NEW ORLEANS -- Anthony Davis walked into the Kentucky locker room at halftime having missed all four of his field-goal attempts, yet unfazed by what wound up being the worst offensive performance of his 40-game college career. He understood his worth to this Wildcats team from the outset, rarely taking ill-advised shots and instead focusing on his impact on the defensive end of the floor.
This, though, was his signature moment and embodied what he has been all about since his arrival in Lexington. In what will likely be his final collegiate contest, Davis was unquestionably the most dominant player on the floor for the first 20 minutes.
Without scoring a single point.
"It didn't matter to me," Kentucky's endlessly long and talented 6-foot-10 freshman said moments after winning the national title. "I told the guys, 'I'll defend and rebound. You score the points.'"
We've been blessed in recent years with the length and skill of Kevin Durant, the power and athleticism of Blake Griffin and the relentlessness of Tyler Hansbrough. But we've never, ever seen anyone like Davis. He's a game-changer -- and that's exactly what he did in the minutes during the half of the game despite failing to put the ball in the basket.
There he was, instilling fear into every single player on the Kansas team -- including the normally fearless Thomas Robinson. Jeff Withey was intimidated each time he had the ball in his hands near the basket, tossing it up as quickly as possible. Elijah Johnson and Tyshawn Taylor felt the wrath of The 'Brow each time they drove into the paint. Even Robinson was hearing footsteps and was visibly rattled by the presence of Davis.
"It was like he was guarding two people at once," Withey said.
Or, at times, the entire Kansas team.
Davis finished with just a single field goal in Kentucky's 67-59 win over Kansas. He was 1-of-10 in the game, but the one make was critical, a 16-foot jumper from the left baseline with 5:13 remaining in the game that extended the Wildcats lead to 59-44.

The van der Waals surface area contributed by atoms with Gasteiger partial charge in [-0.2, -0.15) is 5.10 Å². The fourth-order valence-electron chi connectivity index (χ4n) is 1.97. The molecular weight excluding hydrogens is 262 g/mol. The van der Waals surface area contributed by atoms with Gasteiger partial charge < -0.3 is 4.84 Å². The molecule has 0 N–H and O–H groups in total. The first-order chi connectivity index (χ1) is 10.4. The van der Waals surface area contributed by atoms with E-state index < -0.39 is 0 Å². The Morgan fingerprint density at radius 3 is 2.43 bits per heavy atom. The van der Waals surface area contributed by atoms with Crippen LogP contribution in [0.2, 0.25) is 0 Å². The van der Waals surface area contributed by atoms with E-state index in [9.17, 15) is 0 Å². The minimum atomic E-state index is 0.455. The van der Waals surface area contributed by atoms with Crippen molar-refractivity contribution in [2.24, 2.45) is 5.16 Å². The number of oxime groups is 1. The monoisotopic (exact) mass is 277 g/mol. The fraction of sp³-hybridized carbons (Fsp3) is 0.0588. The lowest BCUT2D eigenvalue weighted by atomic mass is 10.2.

He never got rattled, didn't make any poor decisions despite failing to break into the scoring column until nearly five minutes into the second half when he made one of two free throws. This kid, who embodies what a superstar should be all about, just did what he's done all season long: He rebounded the ball, blocked and altered shots and played hard on each and every possession.
"He didn't try and score," said former Georgetown coach John Thompson, who coached a pretty darn good big man back in the day named Patrick Ewing. "He just defended. I call that intelligence."
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The last big man to bestow this kind of defensive dominance may have, in fact, been Ewing.
"I don't like to compare players from different eras," Thompson continued. "But this guy is so impressive. He's so agile and unselfish."
We can talk about this team all day, the one that may wind up boasting seven NBA players, but there's no way Kentucky cuts down the nets on Monday night in New Orleans without Davis. Kentucky is ranked No. 1 in the country in defensive efficiency -- and it's primarily due to Davis and his ability to alter the entire game.
Johnson had a shot to cut it to a 3-point game with 23 seconds left and appeared to have an uncontested shot from beyond the arc. That's when A.D. came out of nowhere, outstretched his frame and confused Johnson enough to make him come down to the floor with the basketball in his hands. There was a time earlier in the contest when the 7-foot Withey got swatted -- without Davis' feet ever leaving the floor.
"I've never, ever had that happen to me," Withey admitted.
Davis walked onto the court for the second half with his team in front, 41-27. He had the famed goose-egg, but that was irrelevant. He knew he'd impacted the game -- with nine rebounds, three blocks and four assists before the break.
"He's a freak athlete who dominated the first half -- and even the game -- without scoring," Taylor said. "He's incredible."
Davis wound up with just six points when the final buzzer sounded, triggering a celebration on the court at the Superdome, but he also hauled down 16 rebounds and also tied a championship game record with six blocks.
There have been some dominating defensive performances -- and this has to go down there with the best of them. This had to make Ewing and guys like Bill Russell proud.
Davis said he will take some time before making his decision whether to leave for the NBA. In fact, he'll let the college deadline pass on April 10 and decide prior to the NBA's April 29 date. But let's be honest: We've seen the last of A.D. in the college ranks.
Without him, John Calipari doesn't get his first national title. Without him, Big Blue Nation is waiting yet another season to re-establish its dominance. Without him, this team doesn't boast the unselfishness that make it special.
It wasn't all that long ago that Davis was an anonymous 6-foot-3 guard out of Chicago. In fact, just one high-major program, Syracuse, had offered him a scholarship prior to the all-important July recruiting period following his junior season. But Davis came out of nowhere to vault to the top of the rankings.
But those aren't the numbers that matter to Davis.
"I just want to win," Davis said. "I don't care about scoring points."
He didn't need to score a single point -- and yet still took home a national championship and Most Outstanding Player honors.